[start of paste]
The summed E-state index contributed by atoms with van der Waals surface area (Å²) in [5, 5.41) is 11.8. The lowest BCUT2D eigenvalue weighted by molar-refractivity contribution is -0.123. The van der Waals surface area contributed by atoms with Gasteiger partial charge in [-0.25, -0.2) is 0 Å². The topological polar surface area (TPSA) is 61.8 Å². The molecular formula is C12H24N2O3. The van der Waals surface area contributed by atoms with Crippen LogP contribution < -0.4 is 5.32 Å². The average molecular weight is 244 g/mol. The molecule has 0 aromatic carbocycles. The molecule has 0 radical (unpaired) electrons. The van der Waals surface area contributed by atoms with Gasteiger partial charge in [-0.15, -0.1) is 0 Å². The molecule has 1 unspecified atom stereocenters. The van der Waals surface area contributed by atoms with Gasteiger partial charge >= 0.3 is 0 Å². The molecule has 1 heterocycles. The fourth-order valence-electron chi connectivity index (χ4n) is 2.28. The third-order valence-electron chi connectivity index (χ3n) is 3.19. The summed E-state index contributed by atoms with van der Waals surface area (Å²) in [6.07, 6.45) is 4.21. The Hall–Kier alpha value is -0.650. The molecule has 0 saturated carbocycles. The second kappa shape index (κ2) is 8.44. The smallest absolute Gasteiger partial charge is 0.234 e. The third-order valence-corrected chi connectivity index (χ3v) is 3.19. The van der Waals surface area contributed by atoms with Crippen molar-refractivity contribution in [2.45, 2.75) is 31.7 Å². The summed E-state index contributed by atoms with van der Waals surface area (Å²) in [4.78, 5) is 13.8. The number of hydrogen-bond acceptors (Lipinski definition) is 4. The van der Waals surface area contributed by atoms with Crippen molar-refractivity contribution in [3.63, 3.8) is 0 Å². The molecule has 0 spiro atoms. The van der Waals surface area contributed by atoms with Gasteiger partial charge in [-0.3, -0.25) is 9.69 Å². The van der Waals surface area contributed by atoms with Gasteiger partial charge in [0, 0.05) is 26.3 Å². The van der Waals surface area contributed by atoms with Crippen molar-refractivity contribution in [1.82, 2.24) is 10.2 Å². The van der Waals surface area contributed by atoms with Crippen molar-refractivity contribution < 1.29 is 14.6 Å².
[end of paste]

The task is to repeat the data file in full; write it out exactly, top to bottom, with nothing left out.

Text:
The summed E-state index contributed by atoms with van der Waals surface area (Å²) in [5, 5.41) is 11.8. The lowest BCUT2D eigenvalue weighted by molar-refractivity contribution is -0.123. The van der Waals surface area contributed by atoms with Gasteiger partial charge in [-0.25, -0.2) is 0 Å². The topological polar surface area (TPSA) is 61.8 Å². The molecular formula is C12H24N2O3. The van der Waals surface area contributed by atoms with Crippen LogP contribution < -0.4 is 5.32 Å². The average molecular weight is 244 g/mol. The molecule has 0 aromatic carbocycles. The molecule has 0 radical (unpaired) electrons. The van der Waals surface area contributed by atoms with Gasteiger partial charge in [-0.15, -0.1) is 0 Å². The molecule has 1 unspecified atom stereocenters. The van der Waals surface area contributed by atoms with Gasteiger partial charge >= 0.3 is 0 Å². The molecule has 1 heterocycles. The fourth-order valence-electron chi connectivity index (χ4n) is 2.28. The third-order valence-electron chi connectivity index (χ3n) is 3.19. The summed E-state index contributed by atoms with van der Waals surface area (Å²) in [6.07, 6.45) is 4.21. The Hall–Kier alpha value is -0.650. The molecule has 0 saturated carbocycles. The second kappa shape index (κ2) is 8.44. The smallest absolute Gasteiger partial charge is 0.234 e. The third-order valence-corrected chi connectivity index (χ3v) is 3.19. The van der Waals surface area contributed by atoms with Crippen molar-refractivity contribution in [2.45, 2.75) is 31.7 Å². The summed E-state index contributed by atoms with van der Waals surface area (Å²) in [4.78, 5) is 13.8. The number of hydrogen-bond acceptors (Lipinski definition) is 4. The van der Waals surface area contributed by atoms with Crippen molar-refractivity contribution in [3.63, 3.8) is 0 Å². The molecule has 0 spiro atoms. The van der Waals surface area contributed by atoms with Gasteiger partial charge in [-0.3, -0.25) is 9.69 Å². The van der Waals surface area contributed by atoms with Gasteiger partial charge in [0, 0.05) is 26.3 Å². The van der Waals surface area contributed by atoms with Crippen molar-refractivity contribution in [1.82, 2.24) is 10.2 Å². The van der Waals surface area contributed by atoms with Crippen molar-refractivity contribution < 1.29 is 14.6 Å².